If plea bargaining were outlawed, the defense bar's screeching would be audible on Pluto.

This is what the pro-criminal crowd is missing (or hiding): The defense bar LIVES OFF plea bargaining. And why shouldn't it? Bargaining churns the cases much more quickly and therefore brings in the dough, and it gets the client off with a fraction, often a small fraction, of what he'd be facing if he went to trial.

The idea that it's all on the prosecutor's side is just a fantasy, as those of you who actually do litigation full well know.

Posted by: Bill Otis | Jan 13, 2022 3:28:12 PM

Bill,

You'll note, however, that even when there has in fact been a trial that restless still rejects the result (regardless of whether that result is acquittal or conviction). Don't feed the troll.

Posted by: Soronel Haetir | Jan 13, 2022 5:20:59 PM

Mr. Otis, I'll answer your questions about my case, but I don't think this is the appropriate venue. Please send me your email address. Thanks. Anyone else who wants to see my reply to him, send me your email address too. Send to my current disposable email address, kfl21f@KeithLynch.net. Thanks.

Posted by: Keith Lynch | Jan 13, 2022 5:49:18 PM

Crespo misses the public's medium and long term response to such an action. Everyone who is convicted of anything significant will start getting a de facto life sentence with guaranteed parole after the sentence length the public feels they "should" serve. Everyone gets one trial, then the system doesn't have to worry about those pesky trial rights because you can just revoke parole. Could you blame the public for supporting such a system if the alternative were letting 95 percent of crimes that currently get prosecuted escape sanction?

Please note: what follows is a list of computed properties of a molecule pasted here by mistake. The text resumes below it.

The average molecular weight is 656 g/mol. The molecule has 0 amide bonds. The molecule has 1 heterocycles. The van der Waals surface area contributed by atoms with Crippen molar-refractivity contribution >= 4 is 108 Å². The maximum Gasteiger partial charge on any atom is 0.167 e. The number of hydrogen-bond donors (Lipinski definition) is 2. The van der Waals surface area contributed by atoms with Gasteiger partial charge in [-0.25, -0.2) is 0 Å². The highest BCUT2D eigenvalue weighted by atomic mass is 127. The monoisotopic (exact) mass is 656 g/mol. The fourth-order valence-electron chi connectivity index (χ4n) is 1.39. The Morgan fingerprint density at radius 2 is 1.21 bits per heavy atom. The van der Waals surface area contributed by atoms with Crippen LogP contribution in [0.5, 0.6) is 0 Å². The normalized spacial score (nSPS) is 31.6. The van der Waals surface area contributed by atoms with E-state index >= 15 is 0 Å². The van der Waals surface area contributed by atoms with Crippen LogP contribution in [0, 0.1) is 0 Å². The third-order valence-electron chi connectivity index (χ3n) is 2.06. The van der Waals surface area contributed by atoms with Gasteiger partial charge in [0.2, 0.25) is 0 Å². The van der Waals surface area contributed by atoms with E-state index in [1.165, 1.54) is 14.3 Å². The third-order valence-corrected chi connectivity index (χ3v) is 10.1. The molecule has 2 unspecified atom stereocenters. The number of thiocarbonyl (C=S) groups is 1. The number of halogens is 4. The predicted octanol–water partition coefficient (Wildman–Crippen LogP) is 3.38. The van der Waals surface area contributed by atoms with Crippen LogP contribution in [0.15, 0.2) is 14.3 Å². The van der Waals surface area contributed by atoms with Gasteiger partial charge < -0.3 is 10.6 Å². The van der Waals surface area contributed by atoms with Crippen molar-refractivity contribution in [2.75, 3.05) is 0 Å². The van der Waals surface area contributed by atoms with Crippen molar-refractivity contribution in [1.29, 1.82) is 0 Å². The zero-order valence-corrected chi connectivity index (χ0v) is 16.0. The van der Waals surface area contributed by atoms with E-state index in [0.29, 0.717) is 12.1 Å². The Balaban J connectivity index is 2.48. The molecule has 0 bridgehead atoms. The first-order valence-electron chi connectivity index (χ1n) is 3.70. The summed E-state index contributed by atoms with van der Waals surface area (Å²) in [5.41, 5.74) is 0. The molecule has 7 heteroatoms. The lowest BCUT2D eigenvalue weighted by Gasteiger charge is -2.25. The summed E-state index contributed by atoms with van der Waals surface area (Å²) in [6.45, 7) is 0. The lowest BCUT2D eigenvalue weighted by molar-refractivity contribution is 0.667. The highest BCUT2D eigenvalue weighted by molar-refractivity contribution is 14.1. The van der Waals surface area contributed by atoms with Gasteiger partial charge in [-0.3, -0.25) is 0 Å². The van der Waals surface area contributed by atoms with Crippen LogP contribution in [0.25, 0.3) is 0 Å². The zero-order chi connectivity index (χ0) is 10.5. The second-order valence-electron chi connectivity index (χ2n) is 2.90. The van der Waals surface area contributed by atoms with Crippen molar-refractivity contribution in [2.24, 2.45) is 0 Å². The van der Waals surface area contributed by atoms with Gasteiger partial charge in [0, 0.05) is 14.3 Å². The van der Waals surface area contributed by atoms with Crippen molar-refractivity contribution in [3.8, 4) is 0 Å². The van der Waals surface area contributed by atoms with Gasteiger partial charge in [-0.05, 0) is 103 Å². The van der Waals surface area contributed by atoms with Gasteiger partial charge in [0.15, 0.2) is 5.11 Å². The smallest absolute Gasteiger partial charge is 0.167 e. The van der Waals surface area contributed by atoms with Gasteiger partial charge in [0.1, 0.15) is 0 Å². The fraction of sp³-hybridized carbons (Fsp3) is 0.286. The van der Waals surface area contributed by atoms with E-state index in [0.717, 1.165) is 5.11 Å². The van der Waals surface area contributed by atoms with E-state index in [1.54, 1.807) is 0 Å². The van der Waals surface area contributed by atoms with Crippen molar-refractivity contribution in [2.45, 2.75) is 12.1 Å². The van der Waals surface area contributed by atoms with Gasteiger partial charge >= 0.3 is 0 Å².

Posted by: Jason | Jan 13, 2022 10:12:01 PM

Keith Lynch --

I respectfully decline to send you my email, for three reasons.

First, I don't give it out to people I don't know, and I don't know you. The "body language" of your comments tells me that you're probably acting in good faith, but not with the degree of confidence I need.

Second, I have given out much more information about myself than any other commenter, almost completely without reciprocity. I'm not going yet further down the disclosure path until that changes. Half the people here won't even identify themselves.

Third and most important, this is a public thread, not a private exchange. You used your own experience to highlight what you view as the defects in plea bargaining. There's nothing wrong with that, but, because this is a PUBLIC discussion rather than a one-on-one conversation limited to you and me, the important (if not critical) details of the bargain you in your own case are ones I would need to explore in a continuation HERE of this debate -- a continuation all should be able to see. Thus, I could not, consistently with the whole purpose of a public discussion board, maintain the confidence it seems you seek.